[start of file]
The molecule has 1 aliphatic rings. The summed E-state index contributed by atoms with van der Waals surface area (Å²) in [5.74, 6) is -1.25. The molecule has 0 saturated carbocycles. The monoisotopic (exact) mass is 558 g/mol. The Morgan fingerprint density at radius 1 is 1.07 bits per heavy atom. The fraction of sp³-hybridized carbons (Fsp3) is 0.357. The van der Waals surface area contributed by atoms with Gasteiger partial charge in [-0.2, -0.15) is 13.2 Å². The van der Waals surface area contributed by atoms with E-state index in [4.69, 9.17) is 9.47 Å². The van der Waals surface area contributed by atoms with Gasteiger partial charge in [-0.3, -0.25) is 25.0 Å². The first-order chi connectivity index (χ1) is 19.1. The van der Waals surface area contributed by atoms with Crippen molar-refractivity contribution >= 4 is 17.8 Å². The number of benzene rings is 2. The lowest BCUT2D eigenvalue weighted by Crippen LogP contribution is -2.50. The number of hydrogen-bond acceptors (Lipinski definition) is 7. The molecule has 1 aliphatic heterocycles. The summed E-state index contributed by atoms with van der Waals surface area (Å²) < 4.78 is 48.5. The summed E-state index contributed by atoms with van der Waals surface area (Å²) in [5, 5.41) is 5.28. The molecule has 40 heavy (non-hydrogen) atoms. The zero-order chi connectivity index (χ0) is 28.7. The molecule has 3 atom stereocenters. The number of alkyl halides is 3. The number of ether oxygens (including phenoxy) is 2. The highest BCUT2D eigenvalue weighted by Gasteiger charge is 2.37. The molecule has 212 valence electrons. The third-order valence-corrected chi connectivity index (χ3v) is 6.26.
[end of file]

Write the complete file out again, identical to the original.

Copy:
The molecule has 1 aliphatic rings. The summed E-state index contributed by atoms with van der Waals surface area (Å²) in [5.74, 6) is -1.25. The molecule has 0 saturated carbocycles. The monoisotopic (exact) mass is 558 g/mol. The Morgan fingerprint density at radius 1 is 1.07 bits per heavy atom. The fraction of sp³-hybridized carbons (Fsp3) is 0.357. The van der Waals surface area contributed by atoms with Gasteiger partial charge in [-0.2, -0.15) is 13.2 Å². The van der Waals surface area contributed by atoms with E-state index in [4.69, 9.17) is 9.47 Å². The van der Waals surface area contributed by atoms with Gasteiger partial charge in [-0.3, -0.25) is 25.0 Å². The first-order chi connectivity index (χ1) is 19.1. The van der Waals surface area contributed by atoms with Crippen molar-refractivity contribution >= 4 is 17.8 Å². The number of benzene rings is 2. The lowest BCUT2D eigenvalue weighted by Crippen LogP contribution is -2.50. The number of hydrogen-bond acceptors (Lipinski definition) is 7. The molecule has 1 aliphatic heterocycles. The summed E-state index contributed by atoms with van der Waals surface area (Å²) < 4.78 is 48.5. The summed E-state index contributed by atoms with van der Waals surface area (Å²) in [5, 5.41) is 5.28. The molecule has 40 heavy (non-hydrogen) atoms. The zero-order chi connectivity index (χ0) is 28.7. The molecule has 3 atom stereocenters. The number of alkyl halides is 3. The number of ether oxygens (including phenoxy) is 2. The highest BCUT2D eigenvalue weighted by Gasteiger charge is 2.37. The molecule has 212 valence electrons. The third-order valence-corrected chi connectivity index (χ3v) is 6.26.